In this provocative and personal book, he describes his own coming of age as as artist and the formation of his naturalist worldview on questions involving God, science, and human existence. While the battle between religion and science is often displayed in the starkest of terms, Anarchy Evolution provides fresh and nuanced insights into the long-standing debate about atheism and the human condition. This is a book for anyone who has ever wondered if God really exists.
Allison, Graham, and Ella
For Sara and Eric
|Book Dimensions||Width: 5.88″ (5 7/8″)|
|Height: 8.63″ (8 5/8″)|
|Depth: 1.06″ (1 1/16″)|
|Contents||Nine (9) chapters, Acknowledgements, Notes|
|Designed by||William Ruoto|
|Jacket Design by||Mary Schuck|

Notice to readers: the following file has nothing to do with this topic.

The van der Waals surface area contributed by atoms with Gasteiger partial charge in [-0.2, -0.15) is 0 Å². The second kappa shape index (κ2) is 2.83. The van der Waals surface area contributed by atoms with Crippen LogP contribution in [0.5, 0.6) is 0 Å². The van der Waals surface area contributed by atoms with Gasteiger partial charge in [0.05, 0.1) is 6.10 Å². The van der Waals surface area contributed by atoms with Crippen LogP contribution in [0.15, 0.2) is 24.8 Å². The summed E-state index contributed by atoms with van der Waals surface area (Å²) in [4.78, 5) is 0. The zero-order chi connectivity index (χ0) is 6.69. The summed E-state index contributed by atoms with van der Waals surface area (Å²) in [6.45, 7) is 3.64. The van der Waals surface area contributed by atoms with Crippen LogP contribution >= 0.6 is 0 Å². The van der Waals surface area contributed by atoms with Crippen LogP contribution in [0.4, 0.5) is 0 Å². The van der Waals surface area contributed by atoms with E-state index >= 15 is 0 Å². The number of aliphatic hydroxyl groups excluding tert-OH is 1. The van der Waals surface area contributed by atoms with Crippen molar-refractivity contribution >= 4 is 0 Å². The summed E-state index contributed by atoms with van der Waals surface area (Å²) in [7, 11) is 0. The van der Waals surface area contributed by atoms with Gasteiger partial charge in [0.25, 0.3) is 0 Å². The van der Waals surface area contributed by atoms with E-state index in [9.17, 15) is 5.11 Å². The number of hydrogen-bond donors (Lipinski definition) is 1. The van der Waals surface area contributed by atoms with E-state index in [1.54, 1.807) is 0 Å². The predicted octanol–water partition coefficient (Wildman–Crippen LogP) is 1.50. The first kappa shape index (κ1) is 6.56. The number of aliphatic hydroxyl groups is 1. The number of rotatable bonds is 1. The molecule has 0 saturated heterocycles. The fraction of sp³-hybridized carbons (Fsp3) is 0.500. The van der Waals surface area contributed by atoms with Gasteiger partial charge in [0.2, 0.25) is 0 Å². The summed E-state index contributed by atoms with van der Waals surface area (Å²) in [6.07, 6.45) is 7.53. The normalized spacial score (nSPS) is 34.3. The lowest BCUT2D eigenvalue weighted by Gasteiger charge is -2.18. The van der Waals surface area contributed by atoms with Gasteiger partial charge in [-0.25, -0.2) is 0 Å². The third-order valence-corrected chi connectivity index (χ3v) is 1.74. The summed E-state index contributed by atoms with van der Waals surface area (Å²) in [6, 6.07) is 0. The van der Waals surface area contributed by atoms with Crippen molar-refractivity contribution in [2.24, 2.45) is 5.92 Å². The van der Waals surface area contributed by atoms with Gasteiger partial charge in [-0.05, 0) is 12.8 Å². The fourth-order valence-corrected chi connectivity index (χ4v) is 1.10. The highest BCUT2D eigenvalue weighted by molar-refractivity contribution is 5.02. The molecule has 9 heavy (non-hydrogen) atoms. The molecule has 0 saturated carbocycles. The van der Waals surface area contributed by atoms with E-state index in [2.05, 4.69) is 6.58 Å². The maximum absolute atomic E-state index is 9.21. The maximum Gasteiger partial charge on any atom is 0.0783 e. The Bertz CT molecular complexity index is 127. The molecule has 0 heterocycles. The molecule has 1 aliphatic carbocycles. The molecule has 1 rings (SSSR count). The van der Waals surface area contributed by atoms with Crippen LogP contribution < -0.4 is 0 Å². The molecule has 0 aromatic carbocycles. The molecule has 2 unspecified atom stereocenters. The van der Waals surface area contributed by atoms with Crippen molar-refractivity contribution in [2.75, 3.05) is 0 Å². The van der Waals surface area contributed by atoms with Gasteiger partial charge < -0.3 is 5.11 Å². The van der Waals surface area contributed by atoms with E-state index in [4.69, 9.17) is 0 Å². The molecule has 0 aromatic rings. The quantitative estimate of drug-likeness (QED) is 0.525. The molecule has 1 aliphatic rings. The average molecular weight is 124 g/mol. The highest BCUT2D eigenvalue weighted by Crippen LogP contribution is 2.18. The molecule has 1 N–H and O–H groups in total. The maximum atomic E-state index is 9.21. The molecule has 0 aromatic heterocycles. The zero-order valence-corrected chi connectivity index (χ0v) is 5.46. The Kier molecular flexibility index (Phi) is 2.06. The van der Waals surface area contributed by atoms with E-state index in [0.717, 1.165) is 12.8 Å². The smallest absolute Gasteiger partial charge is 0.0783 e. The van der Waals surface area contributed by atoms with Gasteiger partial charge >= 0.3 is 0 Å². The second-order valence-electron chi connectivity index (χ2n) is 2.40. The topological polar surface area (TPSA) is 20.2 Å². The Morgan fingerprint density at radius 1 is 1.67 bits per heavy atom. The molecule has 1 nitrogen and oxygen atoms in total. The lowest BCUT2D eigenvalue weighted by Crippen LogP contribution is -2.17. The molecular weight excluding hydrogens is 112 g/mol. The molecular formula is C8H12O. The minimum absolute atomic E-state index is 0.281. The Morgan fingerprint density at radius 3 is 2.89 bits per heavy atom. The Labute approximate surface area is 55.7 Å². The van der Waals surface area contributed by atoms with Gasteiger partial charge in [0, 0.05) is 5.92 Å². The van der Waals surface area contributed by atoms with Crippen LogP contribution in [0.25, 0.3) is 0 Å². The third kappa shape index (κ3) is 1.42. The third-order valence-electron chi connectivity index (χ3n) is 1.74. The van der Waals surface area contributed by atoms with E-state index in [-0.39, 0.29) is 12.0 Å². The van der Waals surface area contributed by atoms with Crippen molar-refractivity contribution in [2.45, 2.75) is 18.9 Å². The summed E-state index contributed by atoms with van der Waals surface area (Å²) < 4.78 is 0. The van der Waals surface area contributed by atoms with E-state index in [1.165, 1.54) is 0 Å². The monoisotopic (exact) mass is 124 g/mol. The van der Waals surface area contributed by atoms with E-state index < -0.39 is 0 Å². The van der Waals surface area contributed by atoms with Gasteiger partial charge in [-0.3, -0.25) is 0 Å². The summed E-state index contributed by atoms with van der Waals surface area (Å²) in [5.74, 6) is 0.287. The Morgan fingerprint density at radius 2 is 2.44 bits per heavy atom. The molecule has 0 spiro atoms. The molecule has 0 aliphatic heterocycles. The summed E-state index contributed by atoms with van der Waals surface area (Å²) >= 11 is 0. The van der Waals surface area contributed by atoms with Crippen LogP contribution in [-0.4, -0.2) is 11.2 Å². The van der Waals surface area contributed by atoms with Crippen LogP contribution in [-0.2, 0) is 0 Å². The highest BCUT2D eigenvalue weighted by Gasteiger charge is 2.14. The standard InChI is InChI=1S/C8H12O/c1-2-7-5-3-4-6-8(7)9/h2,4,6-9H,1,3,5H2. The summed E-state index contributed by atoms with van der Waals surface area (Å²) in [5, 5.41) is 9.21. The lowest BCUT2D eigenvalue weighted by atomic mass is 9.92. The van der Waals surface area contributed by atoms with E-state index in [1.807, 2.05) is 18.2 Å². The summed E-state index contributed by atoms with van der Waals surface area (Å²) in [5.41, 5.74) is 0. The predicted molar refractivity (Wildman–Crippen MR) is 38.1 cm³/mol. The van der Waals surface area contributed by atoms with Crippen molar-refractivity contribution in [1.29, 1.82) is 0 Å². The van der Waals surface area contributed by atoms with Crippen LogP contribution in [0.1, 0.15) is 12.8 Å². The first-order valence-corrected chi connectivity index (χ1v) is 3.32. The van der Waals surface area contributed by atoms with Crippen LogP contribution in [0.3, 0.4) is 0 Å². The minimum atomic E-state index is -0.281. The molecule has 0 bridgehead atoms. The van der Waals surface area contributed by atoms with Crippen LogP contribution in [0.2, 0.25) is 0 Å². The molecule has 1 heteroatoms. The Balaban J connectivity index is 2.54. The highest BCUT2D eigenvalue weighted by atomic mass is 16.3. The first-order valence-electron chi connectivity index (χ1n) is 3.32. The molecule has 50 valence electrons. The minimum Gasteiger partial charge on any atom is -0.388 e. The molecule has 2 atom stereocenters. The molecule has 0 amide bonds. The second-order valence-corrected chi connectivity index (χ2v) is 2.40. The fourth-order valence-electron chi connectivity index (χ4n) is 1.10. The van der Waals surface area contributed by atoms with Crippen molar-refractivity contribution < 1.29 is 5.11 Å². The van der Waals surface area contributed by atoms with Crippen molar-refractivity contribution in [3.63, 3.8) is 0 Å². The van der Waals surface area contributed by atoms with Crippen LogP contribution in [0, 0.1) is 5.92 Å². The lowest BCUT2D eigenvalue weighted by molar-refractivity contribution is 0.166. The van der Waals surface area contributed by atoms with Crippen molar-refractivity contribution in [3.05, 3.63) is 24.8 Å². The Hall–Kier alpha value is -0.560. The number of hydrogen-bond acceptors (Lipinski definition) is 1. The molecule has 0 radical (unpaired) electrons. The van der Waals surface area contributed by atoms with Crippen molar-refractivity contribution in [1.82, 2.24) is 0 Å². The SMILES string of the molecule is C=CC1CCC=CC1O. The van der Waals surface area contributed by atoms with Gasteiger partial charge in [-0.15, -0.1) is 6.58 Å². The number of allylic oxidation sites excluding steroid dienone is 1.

|Published||September 28, 2010|
|Publisher||!t An Imprint of HarperCollinsPublishers (www.youritlist.com)|
|Copyright||© 2010 by Greg Graffin|
|Printed in||United States of America|
|Book Format||Hardcover, Paperback, Kindle, eBook|
|Quoted Reviews||"Take one man who rejects authority and religion, lead a punk band, and is highly successful at it. Take another man who wonders whether vertebrates arose in rivers or in the ocean, and is fascinated by evolution, creativity, and Ice Age animals. Put them together, and what do you get? Answer: Greg Graffin, and this uniquely fascinating book." Jared Diamond, Pulitzer Prize-winning author of 'Guns, Germs, and Steel and Collapse'
"Humble, challenging and inspiring....For Graffin, the appeal of both worlds was that, at their best, they challenged authority, dogma and given truths and opened up space for the anarchic process of creativity." Kirkus Reviews, starred review